Andy Neely is Cambridge’s Pro-Vice-Chancellor for Enterprise and Business Relations, a role which oversees the University’s activities in innovation, commercialisation and entrepreneurship. After six months in the role, he sees an entrepreneurial ecosystem that may appear complex at first – but a deeper examination reveals a combination of knowledge, expertise, support and infrastructure that makes Cambridge one of the most enterprising and entrepreneurial cities in the world.
When it comes to starting social enterprises, Paul Tracey and Neil Stott would love "to see a thousand flowers bloom". But doing good for society isn’t as straightforward as it sounds and even the best ideas can fail. Their research aims to understand the elements that are needed to help social ventures thrive.
An international collaboration between universities and industry will further develop carbon capture and storage technology – one of the best hopes for drastically reducing carbon emissions – so that it can be deployed in a wider range of sites around the world.
Dr Tim Minshall has been appointed as the inaugural Dr John C Taylor Professor of Innovation at the University of Cambridge, a new post that will build on the University’s strengths in science, engineering and entrepreneurship. Dr Minshall, who is currently Reader in Technology & Innovation Management in the Department of Engineering and Fellow of Churchill College, will take up his new post on 1 October.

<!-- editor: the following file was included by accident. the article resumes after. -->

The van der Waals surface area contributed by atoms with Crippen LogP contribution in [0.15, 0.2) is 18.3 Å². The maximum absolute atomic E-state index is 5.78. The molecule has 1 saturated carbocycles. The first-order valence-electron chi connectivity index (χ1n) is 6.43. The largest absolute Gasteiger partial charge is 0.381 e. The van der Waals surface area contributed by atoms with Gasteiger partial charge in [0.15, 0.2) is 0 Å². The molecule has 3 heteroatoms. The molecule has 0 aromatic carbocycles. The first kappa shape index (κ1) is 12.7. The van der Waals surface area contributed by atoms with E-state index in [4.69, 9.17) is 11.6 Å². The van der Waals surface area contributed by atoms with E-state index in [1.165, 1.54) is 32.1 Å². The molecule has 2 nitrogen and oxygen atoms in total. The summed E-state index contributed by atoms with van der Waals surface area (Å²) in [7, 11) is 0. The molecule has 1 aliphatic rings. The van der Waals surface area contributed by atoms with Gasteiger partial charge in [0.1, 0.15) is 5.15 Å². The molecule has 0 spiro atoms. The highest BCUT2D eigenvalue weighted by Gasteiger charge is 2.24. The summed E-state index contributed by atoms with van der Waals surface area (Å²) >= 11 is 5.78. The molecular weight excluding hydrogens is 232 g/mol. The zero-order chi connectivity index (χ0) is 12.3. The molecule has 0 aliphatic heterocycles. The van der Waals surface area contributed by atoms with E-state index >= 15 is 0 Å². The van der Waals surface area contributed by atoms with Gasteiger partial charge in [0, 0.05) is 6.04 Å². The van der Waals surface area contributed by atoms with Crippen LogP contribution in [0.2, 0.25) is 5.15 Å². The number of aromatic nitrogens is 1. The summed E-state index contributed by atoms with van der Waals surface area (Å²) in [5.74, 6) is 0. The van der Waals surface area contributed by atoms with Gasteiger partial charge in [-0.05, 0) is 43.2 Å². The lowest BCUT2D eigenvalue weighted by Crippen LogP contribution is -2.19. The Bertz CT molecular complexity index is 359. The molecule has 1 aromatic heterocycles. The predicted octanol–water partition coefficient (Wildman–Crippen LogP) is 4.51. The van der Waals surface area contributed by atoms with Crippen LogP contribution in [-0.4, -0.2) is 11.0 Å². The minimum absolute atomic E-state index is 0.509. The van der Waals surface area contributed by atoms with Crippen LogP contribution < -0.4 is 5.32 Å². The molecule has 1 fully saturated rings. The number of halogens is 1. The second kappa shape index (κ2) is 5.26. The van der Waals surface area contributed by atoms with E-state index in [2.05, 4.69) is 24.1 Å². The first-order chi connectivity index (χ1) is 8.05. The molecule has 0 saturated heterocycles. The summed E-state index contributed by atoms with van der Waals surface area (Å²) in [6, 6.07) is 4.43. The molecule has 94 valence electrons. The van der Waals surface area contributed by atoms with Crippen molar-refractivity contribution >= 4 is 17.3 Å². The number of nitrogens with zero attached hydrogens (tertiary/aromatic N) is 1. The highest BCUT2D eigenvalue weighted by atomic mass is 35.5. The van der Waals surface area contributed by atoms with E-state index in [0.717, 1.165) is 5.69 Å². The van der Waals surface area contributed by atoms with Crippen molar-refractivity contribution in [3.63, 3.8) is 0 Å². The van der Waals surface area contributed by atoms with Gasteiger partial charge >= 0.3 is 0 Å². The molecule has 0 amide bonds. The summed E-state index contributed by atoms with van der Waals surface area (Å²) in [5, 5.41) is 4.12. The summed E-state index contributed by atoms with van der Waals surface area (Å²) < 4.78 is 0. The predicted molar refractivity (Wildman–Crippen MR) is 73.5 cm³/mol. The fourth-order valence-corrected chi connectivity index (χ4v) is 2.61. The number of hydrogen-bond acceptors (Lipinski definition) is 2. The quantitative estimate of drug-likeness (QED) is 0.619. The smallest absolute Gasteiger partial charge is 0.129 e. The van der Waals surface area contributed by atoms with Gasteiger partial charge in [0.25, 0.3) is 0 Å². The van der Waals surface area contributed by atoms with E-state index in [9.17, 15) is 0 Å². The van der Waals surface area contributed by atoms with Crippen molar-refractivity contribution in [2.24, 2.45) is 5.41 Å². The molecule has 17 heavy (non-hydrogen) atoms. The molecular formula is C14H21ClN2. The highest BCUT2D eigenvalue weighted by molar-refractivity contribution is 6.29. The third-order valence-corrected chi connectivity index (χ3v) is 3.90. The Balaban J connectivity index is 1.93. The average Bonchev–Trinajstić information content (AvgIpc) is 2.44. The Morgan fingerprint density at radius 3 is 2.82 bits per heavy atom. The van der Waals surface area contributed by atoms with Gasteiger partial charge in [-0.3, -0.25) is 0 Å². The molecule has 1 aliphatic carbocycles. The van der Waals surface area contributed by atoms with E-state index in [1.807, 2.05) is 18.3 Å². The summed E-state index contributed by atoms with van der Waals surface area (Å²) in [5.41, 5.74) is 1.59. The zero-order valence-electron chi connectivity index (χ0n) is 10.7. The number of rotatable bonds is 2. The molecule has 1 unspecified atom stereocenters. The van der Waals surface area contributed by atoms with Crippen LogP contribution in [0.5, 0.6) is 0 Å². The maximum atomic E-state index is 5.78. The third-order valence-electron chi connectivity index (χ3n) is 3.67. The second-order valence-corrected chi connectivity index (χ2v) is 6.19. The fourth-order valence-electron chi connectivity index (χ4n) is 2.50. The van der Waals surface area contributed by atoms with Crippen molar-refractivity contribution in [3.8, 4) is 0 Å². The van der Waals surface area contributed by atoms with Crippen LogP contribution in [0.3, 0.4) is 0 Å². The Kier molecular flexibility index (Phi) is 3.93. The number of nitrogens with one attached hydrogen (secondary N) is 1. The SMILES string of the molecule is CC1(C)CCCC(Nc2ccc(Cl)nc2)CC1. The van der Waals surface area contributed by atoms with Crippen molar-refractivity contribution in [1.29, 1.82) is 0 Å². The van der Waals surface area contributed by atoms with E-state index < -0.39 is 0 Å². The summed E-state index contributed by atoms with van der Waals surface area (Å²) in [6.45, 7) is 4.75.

In this piece for The Conversation, Carlos López-Gómez from Cambridge's Institute for Manufacturing, discusses the role that small and medium-sized businesses might play in a post-Brexit economy.
Cambridge-based start-up company Bicycle Therapeutics has recently raised £40 million from a range of investors to bring its cancer drug candidates to clinical trials.
Celebrating young sustainability innovators
Are strict IP policies harming the development of sustainable technologies? In this article for The Conversation, Frank Tietze from the Institute for Manufacturing investigates how the open source approach taken by companies such as Tesla may help the economy and the planet.
A University of Cambridge spin-out company has raised £7 million in new funding, which will help in the development of treatments for liver and lung disease.